Fighting Back: The Stores and Streamers

The Digital Millennium Copyright Act (better known as the DMCA) is amazing.  Although a US standard, this template was graciously accepted internationally.  For most sites, the offending material was removed within days of sending the takedown notice.  For others, I’m still waiting, but having the tool sped the overall process along greatly.

Once you’ve filled in the template, you’ll need to find the right department.  For American sites, there’s a comprehensive list of copyright departments.  iTunes has a proprietary form.  For international sites, you’ll often find them at [email protected] or [email protected]  If not there, general channels can often pass you along to the right person.

In your dealings, ask about who distributed the music and about royalty reporting.  Stores and streaming services seldom deal directly with artists, but instead use intermediaries called distributors to streamline the process.  Stores and streaming services can help you determine financial damages, but it’ll be the distributors who can help you find your thief.

* You guys should know that iTunes and Deezer are awesome.  I can’t name specifics about iTunes, but Deezer’s Justin Erdman made a point to make sure everything was taken care of – while on vacation.  So much gratitude to both groups!

Fighting Back: The Distributors

As with the stores, each distributor was sent a DMCA notice, tailored to their releases.  Each was empathic and quick to act, sending another wave of takedowns from their end.  The number of plagiarized releases began to dwindle.

While each distributor was helpful, Proton SoundSystem, or more specifically, its CEO, Jason Wohlstadter, went above and beyond.  Jason took the time to walk me through the situation, introduce me to the offending parties, and set up an account to assign me the misaligned royalties.  Even now, he continues to help me with takedowns.

Your mileage may vary, but if you can find a Jason Wohlstadter to back you up, your ordeal will be much shorter and much less painful.  If you’re going to find answers, be sure to ask at this junction; the distributors are the direct contact of the offending parties, and should you pursue litigation, you’ll need their information.

Fighting Back: The Pirates

With stores and distributors closing the gap on both ends, I was eager to end this debacle, but then came the pirates.

Steal my music?  I can accept that and can even appreciate the exposure.  Steal my music with someone else’s name on it?  Oh, man. I wanted to hurl.

Unlike stores and streaming services, few piracy sites acknowledge takedown notices.  The ones that do were too many to count and difficult to reach.

Enter Topple Track – an automated system that does the heavy lifting for crushing pirated material.  Although outside of their usual routine, they took to my situation, and to date, have removed 131 pirated copies.  Instances of Joseph Ti still appear in search, but the numbers have decreased appreciably and I’ve yet to try manual submissions.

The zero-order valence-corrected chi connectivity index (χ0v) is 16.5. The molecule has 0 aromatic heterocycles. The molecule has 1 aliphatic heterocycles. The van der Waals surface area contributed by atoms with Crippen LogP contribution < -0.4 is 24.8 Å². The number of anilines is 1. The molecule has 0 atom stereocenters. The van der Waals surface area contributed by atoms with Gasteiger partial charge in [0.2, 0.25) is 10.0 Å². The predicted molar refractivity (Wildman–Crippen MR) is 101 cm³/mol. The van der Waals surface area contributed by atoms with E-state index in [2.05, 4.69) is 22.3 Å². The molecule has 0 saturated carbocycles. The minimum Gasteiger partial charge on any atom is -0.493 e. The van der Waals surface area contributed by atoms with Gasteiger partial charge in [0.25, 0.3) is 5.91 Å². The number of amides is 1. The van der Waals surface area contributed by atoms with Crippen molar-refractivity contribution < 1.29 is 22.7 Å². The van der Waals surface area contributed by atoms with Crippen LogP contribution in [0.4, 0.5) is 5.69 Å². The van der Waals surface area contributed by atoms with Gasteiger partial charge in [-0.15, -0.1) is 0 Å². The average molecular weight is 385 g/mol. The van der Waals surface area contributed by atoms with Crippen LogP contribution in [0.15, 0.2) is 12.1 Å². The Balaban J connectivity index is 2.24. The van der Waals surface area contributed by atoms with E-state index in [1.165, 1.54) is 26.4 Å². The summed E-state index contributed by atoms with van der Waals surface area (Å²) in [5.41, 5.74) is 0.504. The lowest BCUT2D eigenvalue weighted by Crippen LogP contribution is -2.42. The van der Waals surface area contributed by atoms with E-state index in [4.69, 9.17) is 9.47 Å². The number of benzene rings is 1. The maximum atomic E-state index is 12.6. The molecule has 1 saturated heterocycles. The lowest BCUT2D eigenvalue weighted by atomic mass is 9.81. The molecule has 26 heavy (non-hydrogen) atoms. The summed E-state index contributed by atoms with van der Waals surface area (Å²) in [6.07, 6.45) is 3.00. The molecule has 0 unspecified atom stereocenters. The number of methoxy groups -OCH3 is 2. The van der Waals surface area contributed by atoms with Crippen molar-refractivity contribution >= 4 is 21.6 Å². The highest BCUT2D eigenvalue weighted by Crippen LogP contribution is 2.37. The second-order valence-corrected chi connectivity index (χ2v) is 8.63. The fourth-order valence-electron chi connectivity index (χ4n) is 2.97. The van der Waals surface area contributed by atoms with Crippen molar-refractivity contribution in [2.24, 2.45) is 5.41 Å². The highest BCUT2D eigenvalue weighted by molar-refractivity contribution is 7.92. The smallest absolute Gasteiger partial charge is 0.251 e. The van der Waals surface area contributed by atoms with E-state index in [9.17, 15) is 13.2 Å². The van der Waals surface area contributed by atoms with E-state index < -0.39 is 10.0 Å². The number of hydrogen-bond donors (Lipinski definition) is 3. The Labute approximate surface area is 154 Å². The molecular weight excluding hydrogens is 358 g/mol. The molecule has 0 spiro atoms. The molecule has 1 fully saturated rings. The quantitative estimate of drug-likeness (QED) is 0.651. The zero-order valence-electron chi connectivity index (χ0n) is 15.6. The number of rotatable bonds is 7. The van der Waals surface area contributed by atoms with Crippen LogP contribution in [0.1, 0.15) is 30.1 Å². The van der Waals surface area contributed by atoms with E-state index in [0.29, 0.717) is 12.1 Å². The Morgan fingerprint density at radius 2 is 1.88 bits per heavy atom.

While this scar may be permanent, at least now I have a bandage to hide – and I hope with time – heal it.

Thankfully, all wasn’t dark on the piracy front, either; through this process, I managed to win over a handful of new fans.

During my search for pirated material, I found a small group who uploaded the plagiarized material to YouTube.  If this happens to you, approach these people with kindness; these are folks who enjoy your music, albeit under someone else’s name.  I gently explained my situation to them and everyone responded with sympathy.  Most removed their videos, while others opted to rename their clips, but they all still gravitate around my feeds and I’m very happy to have them.

The Aftermath

The hard truth is that Joseph Ti is still out there – and likely will be for a very long time, if not forever.  Spotify (removed!), Shazam (in process), 7 Digital (removed!), and Musicload still list plagiarized content.  Last.fm continues to track scrobbles. Pirates perpetuate the spread of mislabeled material.

Many people have suggested that I register my copyright. In Canada, copyright is automatic as soon as one affixes their creation to a physical or digital medium. Even if my work was registered, I doubt the guilty party checked or cared.  Registration doesn’t offer anything for prevention, but it does help in litigation – which is something I won’t be pursuing.  It’s time to let this go.

While it’s frustrating that so much is left, my fight is over. Most income sources have been shuttered. My music is now in stores, streaming sites, and YouTube’s Content ID system, so hopefully, this won’t happen again without duplication flags going off.  All I can do from here is grow.

There’s no happy ending here, but at least with this post, I can finally move on.  Heaven forbid this ever happen to you, but if it does, I hope my story helps.

Thank you again to all of the brilliant, kind-hearted people who helped me through this.  As always, I’m so lucky to have you guys!

The Post-Reddit Update (2013/11/22)

I’ve never seen my server seize the way it did last night.  Thank you all for your kindness and support!  Spent late hours resizing and optimizing things, so we should have smooth(er) sailing from here.

There’ve been a lot of great comments coming out of social channels, and there are a few recurring themes I want to tackle: